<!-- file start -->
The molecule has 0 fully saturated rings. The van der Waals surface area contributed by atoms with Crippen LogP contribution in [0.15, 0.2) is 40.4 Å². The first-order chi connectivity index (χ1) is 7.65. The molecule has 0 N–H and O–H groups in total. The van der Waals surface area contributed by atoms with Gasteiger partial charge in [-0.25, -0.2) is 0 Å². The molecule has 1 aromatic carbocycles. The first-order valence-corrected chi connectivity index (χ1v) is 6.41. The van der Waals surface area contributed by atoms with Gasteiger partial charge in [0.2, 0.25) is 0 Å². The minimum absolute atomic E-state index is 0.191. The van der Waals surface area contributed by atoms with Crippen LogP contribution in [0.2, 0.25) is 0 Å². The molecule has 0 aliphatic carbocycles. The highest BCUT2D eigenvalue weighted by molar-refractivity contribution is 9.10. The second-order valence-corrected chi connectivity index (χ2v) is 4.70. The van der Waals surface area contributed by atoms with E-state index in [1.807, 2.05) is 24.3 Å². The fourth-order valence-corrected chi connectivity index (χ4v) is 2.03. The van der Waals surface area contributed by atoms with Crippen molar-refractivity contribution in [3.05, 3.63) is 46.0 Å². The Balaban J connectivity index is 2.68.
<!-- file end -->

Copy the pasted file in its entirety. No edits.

The molecule has 0 fully saturated rings. The van der Waals surface area contributed by atoms with Crippen LogP contribution in [0.15, 0.2) is 40.4 Å². The first-order chi connectivity index (χ1) is 7.65. The molecule has 0 N–H and O–H groups in total. The van der Waals surface area contributed by atoms with Gasteiger partial charge in [-0.25, -0.2) is 0 Å². The molecule has 1 aromatic carbocycles. The first-order valence-corrected chi connectivity index (χ1v) is 6.41. The van der Waals surface area contributed by atoms with Gasteiger partial charge in [0.2, 0.25) is 0 Å². The minimum absolute atomic E-state index is 0.191. The van der Waals surface area contributed by atoms with Crippen LogP contribution in [0.2, 0.25) is 0 Å². The molecule has 0 aliphatic carbocycles. The highest BCUT2D eigenvalue weighted by molar-refractivity contribution is 9.10. The second-order valence-corrected chi connectivity index (χ2v) is 4.70. The van der Waals surface area contributed by atoms with E-state index in [1.807, 2.05) is 24.3 Å². The fourth-order valence-corrected chi connectivity index (χ4v) is 2.03. The van der Waals surface area contributed by atoms with Crippen molar-refractivity contribution in [3.05, 3.63) is 46.0 Å². The Balaban J connectivity index is 2.68.